Understanding the life cycle costs of an asset gives the organisation the ability to optimise their investment in the asset. In order to understand the life cycle costing, project managers need to understand purchase costs, maintenance history and repair history. With this information project managers are in a better position to begin to look at how much maintenance an asset should receive to extend its life and when an asset should ideally be replaced. These resources will help inform cost benefit analyses and possible asset maintenance regimes among other things.
The total useful life of an asset is the time from when the asset is fully operating until the asset is no longer able to perform its required function for the project and/or organisation. The useful life remaining for the asset is the time from today’s date until the asset is no longer expected to meet its desired purpose. It is also required that project managers learn to establish the replacement cost of an asset as well as the asset’s useful life in order to plan for its replacement when needed. When calculating the replacement cost, it is necessary to take into consideration both the expenses of replacing an existing asset with a new one and the costs connected with disposing of the prior asset. When calculating the replacement cost, it is important to include the estimated cost of replacing it in today’s currency.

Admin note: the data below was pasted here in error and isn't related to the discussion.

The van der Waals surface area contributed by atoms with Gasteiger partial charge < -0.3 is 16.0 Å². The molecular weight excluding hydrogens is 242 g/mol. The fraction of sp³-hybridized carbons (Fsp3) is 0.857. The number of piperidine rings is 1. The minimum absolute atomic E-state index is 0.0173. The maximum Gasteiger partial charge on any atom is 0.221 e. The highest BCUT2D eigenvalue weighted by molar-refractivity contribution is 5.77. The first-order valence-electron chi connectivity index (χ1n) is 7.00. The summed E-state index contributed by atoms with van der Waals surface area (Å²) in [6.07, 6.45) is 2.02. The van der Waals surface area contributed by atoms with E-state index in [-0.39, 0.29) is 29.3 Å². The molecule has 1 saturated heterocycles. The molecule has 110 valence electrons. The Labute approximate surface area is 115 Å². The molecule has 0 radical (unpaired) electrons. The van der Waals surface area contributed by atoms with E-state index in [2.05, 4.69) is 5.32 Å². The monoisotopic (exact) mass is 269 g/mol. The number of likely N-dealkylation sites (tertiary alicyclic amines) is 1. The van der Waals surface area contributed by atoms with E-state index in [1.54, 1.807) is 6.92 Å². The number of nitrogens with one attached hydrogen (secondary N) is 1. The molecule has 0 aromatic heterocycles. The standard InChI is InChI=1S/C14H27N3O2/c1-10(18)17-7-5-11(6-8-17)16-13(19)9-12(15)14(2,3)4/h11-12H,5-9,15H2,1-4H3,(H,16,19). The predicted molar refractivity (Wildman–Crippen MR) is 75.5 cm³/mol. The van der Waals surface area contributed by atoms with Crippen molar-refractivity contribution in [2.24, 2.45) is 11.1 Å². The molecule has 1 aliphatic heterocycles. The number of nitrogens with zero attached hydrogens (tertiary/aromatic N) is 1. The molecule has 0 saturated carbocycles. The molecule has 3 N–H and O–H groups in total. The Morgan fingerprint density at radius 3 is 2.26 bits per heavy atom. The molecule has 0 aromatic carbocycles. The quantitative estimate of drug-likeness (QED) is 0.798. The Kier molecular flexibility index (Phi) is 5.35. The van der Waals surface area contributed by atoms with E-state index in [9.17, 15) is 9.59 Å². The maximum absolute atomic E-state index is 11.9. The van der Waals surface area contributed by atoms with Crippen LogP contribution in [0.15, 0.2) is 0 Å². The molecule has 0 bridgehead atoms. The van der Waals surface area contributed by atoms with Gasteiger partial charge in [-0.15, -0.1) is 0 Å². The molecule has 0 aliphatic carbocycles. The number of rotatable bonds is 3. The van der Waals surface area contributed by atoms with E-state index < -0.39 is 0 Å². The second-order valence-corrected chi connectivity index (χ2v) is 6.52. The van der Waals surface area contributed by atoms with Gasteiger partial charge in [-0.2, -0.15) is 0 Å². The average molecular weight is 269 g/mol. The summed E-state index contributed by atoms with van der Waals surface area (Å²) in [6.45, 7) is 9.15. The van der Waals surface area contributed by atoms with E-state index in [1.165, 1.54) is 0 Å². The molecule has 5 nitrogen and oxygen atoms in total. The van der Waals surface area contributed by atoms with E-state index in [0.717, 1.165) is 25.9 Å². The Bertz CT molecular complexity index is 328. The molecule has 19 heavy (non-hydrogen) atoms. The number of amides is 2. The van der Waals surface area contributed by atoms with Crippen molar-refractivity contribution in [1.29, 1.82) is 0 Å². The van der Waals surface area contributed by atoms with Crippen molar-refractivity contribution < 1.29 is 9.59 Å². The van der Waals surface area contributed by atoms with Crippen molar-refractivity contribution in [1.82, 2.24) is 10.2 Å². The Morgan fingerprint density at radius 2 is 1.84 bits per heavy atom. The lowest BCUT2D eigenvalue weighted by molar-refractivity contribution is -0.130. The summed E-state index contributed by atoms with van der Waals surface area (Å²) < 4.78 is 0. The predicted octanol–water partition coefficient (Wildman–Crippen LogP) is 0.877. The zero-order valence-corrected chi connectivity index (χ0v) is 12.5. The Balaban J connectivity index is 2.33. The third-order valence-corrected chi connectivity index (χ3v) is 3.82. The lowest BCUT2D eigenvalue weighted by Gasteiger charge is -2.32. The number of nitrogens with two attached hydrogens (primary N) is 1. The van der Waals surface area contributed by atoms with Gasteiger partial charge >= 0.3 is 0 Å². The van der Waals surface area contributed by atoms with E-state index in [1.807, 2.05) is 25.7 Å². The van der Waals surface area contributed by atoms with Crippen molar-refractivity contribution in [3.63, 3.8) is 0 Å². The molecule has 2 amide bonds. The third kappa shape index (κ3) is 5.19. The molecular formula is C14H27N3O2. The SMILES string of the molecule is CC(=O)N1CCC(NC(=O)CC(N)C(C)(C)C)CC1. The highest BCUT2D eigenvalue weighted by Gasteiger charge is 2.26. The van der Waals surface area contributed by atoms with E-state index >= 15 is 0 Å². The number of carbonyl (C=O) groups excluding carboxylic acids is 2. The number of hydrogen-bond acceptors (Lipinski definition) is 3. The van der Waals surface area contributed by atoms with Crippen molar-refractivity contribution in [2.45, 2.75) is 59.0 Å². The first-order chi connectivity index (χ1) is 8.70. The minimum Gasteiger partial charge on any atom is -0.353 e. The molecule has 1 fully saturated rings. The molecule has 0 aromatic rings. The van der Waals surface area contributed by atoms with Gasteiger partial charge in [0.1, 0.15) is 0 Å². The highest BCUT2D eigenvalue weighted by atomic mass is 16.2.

Identifying the financial requirements for managing the organisation’s assets in line with stakeholder service level expectations is critical to achieving success (note that the stakeholder group may include regulators, customers, project team, sponsors, legislative groups, etc.). Also important is the understanding of existing and future costs associated with asset renewal, maintenance, and replacement, both current and predicted. These expenses serve as the foundation for developing budgets for operations, maintenance, and capital projects, which are then evaluated by decision-makers. In order to satisfy long-term financial responsibilities, it is necessary that the project manager starts financial planning as early as possible.
Overall, we also recommend that the project manager keep some key performance indicators (KPIs). These metrics are agreed with senior management and the project team executing the project. This is important as these measures may be used to track an organisation’s progress towards its AM objectives over time. KPIs should thus be aligned with strategic objectives to track and report progress towards those objectives. Data from supporting data management systems may be gathered and used to produce metrics, also known as key performance indicators, that give insight into the success of AM projects, among other things (IAM, 2015).